Reading Time: 5 minutes

The headline was as subtle as an air horn:

How Strong Women Like Amy Coney Barrett Submit To Their Husbands With Joy.”

OMG2. (That’s OMG times itself, if you’re math-vague.)

The article by Matthew Cochran, which blithely assumes the supposed continuing primacy of religion-inspired patriarchal socio-sexual norms in America that are, in fact, long (long) past their expiry dates, appeared Oct. 5 in The Federalist, an ultra-conservative online e-zine.

It may have been the single most irrational, delusional piece of prose I’ve ever laid my eyes on, and I almost regret reading it. Except it allows me to do a public service and again remind secular and reasonable people of the intellectually counterfeit, knee-jerk, conservative mindlessness now infecting the United States — a divisive milieu that the Trump era’s steamrolling religious hypocrisies have only accentuated.

My first thought upon reading this piece (after “OMG2”), was wondering whether The Federalist Society, the august and influential right-wing Republican organization that compiled lists of super-conservative candidates for President Trump to peruse for federal court judgeship appointments, is related to the The Federalist e-zine.

“Say it isn’t so, Joe,” I said to myself. Because if it were so, that would mean the Trump administration has appointed hundreds of federal judges and a couple of U.S. Supreme Court justices recommended by an organization that endorses the patently bogus, mindless nonsense of this online magazine. The now-seated Federalist Society-promoted justices under Trump are Neil Gorsuch and Brett Kavanaugh; the president just nominated a third Society recommendation, federal appeals court Judge Amy Coney Barrett.

But I couldn’t confirm a connection between the publication and the Society, because nothing I found online definitively connected the two entities. I did note, however, that The Federalist runs a lot of articles related to and strongly in support of The Federalist Society issues.

In any event, read the article above (or as much as you can stand), and I trust you’ll quickly get a strong sense of my deep disquiet about this kind of dangerous claptrap.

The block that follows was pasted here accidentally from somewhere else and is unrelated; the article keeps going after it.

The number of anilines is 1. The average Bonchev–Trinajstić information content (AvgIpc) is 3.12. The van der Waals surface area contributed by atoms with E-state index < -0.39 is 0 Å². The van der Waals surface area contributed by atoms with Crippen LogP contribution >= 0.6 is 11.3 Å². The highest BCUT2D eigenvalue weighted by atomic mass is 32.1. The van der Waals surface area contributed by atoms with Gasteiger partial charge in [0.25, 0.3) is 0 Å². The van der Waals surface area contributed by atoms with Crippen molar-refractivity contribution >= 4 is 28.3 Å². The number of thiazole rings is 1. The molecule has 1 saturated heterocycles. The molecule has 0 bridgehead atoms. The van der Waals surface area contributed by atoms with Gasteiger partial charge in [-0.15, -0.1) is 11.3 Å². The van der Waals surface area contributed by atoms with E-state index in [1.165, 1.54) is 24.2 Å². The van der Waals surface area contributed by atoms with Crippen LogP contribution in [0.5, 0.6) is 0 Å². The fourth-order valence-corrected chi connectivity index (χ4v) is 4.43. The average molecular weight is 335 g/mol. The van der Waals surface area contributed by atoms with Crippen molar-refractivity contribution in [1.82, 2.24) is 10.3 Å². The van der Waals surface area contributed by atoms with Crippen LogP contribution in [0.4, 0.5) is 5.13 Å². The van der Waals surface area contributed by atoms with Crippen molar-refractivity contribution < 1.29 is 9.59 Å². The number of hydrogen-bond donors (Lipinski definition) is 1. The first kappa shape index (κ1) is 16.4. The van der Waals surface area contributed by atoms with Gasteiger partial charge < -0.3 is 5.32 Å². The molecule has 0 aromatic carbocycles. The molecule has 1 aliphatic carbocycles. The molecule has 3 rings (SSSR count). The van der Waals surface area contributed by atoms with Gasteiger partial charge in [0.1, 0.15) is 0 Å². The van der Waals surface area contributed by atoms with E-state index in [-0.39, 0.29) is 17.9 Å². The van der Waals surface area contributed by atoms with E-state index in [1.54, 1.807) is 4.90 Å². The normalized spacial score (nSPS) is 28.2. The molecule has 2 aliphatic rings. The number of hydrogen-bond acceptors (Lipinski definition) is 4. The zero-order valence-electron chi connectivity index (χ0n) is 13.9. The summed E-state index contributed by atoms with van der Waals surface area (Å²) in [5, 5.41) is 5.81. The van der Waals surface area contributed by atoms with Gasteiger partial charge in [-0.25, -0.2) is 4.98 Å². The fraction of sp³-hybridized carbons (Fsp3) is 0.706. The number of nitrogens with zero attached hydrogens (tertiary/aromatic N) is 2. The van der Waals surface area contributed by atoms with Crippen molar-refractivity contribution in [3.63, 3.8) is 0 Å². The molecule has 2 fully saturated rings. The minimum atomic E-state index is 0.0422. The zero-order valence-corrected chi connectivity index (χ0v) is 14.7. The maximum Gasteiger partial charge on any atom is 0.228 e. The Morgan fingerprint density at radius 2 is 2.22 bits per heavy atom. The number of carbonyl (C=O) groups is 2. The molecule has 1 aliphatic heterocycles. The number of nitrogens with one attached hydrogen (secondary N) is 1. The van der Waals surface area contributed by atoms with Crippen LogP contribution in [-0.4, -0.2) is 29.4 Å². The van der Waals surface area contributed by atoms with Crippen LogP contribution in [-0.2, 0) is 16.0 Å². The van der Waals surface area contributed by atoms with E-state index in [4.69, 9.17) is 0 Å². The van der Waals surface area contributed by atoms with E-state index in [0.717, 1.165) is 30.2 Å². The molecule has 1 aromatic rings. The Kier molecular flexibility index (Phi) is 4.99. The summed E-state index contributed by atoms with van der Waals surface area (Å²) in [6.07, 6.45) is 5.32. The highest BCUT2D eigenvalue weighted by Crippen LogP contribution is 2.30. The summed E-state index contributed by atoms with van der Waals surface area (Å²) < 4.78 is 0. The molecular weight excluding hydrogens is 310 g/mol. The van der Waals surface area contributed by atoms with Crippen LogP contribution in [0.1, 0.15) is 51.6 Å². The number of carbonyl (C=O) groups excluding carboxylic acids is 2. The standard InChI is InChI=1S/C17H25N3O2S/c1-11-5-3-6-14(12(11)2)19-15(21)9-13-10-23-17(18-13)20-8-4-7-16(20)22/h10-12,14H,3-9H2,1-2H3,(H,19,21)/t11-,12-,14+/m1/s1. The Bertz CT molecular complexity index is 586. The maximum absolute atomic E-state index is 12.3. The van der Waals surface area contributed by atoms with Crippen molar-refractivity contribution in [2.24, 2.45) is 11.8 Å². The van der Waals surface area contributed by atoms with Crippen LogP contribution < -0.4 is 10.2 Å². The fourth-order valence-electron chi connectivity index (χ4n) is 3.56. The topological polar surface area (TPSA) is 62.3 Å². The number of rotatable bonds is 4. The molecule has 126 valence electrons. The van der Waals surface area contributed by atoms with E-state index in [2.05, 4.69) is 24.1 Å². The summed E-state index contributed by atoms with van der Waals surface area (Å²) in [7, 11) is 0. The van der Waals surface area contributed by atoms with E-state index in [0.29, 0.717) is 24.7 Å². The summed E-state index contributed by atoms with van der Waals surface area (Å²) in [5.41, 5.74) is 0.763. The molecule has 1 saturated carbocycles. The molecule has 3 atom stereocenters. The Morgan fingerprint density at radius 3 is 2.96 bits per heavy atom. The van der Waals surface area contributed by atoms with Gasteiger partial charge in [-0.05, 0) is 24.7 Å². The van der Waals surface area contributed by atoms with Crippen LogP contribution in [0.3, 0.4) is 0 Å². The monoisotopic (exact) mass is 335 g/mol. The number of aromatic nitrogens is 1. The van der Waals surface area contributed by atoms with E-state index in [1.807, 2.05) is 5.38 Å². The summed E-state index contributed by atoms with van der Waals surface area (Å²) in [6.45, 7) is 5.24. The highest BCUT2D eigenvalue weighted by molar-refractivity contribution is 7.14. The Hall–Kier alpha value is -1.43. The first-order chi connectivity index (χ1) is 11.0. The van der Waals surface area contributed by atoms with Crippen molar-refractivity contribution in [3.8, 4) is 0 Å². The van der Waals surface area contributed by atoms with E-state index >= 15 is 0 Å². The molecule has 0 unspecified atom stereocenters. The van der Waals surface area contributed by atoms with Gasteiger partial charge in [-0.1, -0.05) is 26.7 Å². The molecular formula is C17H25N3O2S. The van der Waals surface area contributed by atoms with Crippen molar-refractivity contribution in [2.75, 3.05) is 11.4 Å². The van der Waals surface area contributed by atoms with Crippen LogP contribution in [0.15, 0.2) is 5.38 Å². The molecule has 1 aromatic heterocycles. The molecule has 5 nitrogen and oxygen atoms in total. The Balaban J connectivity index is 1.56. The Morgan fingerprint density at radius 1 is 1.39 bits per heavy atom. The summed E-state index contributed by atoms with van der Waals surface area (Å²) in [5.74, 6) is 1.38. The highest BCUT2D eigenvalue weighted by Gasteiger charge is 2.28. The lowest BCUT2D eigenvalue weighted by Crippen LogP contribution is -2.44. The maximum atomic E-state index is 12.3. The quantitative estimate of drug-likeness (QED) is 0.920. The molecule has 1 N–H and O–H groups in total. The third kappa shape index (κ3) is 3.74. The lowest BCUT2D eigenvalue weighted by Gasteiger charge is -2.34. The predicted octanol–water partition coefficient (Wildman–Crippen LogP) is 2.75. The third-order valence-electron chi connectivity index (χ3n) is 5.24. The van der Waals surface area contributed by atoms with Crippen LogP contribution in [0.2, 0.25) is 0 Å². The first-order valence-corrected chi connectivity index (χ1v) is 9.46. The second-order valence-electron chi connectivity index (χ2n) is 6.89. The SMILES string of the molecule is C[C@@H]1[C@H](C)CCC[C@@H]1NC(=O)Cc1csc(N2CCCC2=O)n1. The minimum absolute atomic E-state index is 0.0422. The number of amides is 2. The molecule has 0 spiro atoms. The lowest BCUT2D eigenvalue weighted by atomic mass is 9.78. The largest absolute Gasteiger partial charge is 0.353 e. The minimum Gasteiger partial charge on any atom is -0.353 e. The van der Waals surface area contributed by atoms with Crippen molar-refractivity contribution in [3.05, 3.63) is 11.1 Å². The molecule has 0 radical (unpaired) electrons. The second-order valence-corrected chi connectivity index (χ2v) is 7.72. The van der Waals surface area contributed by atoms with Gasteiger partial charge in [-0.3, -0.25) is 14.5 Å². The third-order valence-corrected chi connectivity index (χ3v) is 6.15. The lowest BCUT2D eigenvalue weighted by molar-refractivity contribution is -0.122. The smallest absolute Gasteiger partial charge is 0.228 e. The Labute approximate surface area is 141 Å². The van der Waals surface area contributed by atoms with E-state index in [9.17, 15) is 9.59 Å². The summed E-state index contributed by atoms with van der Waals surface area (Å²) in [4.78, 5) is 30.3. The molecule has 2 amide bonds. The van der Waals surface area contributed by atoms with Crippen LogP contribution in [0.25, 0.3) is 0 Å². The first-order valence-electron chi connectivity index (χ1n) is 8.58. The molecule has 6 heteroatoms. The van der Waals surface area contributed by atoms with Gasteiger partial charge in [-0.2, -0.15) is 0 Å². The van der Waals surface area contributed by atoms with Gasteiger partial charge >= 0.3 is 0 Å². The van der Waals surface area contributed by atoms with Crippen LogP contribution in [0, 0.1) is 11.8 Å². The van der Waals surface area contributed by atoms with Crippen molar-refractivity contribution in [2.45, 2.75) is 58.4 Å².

At immediate issue in the article is Barrett’s widely reported affiliation with a charismatic Christian group known as People of Praise (she’s been listed on its board of directors), which apparently promotes God-given male supremacy in families — and, therefore, the divinely ordered servility of wives.

“This controversy is about something bigger than the People of Praise or Barrett,” he wrote. “Rather, it requires us to defend the most hated Bible verses in America — the very ones that trigger so many of us who grew up indoctrinated with an irrational fear of masculine authority.”

Cochran offered this scriptural passage from Ephesians:

“Wives, submit to your own husbands, as to the Lord. For the husband is head of the wife even as Christ is the head of the church, his body, and is himself its Savior. Now as the church submits to Christ, so also wives should submit in everything to their husbands.”

Heavens to Betsy! Who knew that a “fear of masculine authority” was “irrational,” right? To be fair, I haven’t been to church in many decades, so maybe I just forgot that was a thing.

The really jarring part of this screed is Cochran’s “argument,” so to speak, that because Amy Barrett is a very successful and accomplished woman at a young age (47), it would be utterly ridiculous to think she would agree to be subservient to anyone. Even if she believes the God she fervently worships ordains it?

Just some quick research into the reality of sexual, physical and mental abuse in fundamentalist/conservative Christian families, for example, and you become aware that the cradle-to-adulthood patriarchal indoctrination of females emotionally imprisons them in awful situations as surely as chains, often for years if not lifelong. To get a visceral sense of this kind of atrocity against children (that then also deeply affects them as adults), I recommend reading Tara Westover’s achingly beautiful Educated: A Memoir (2018).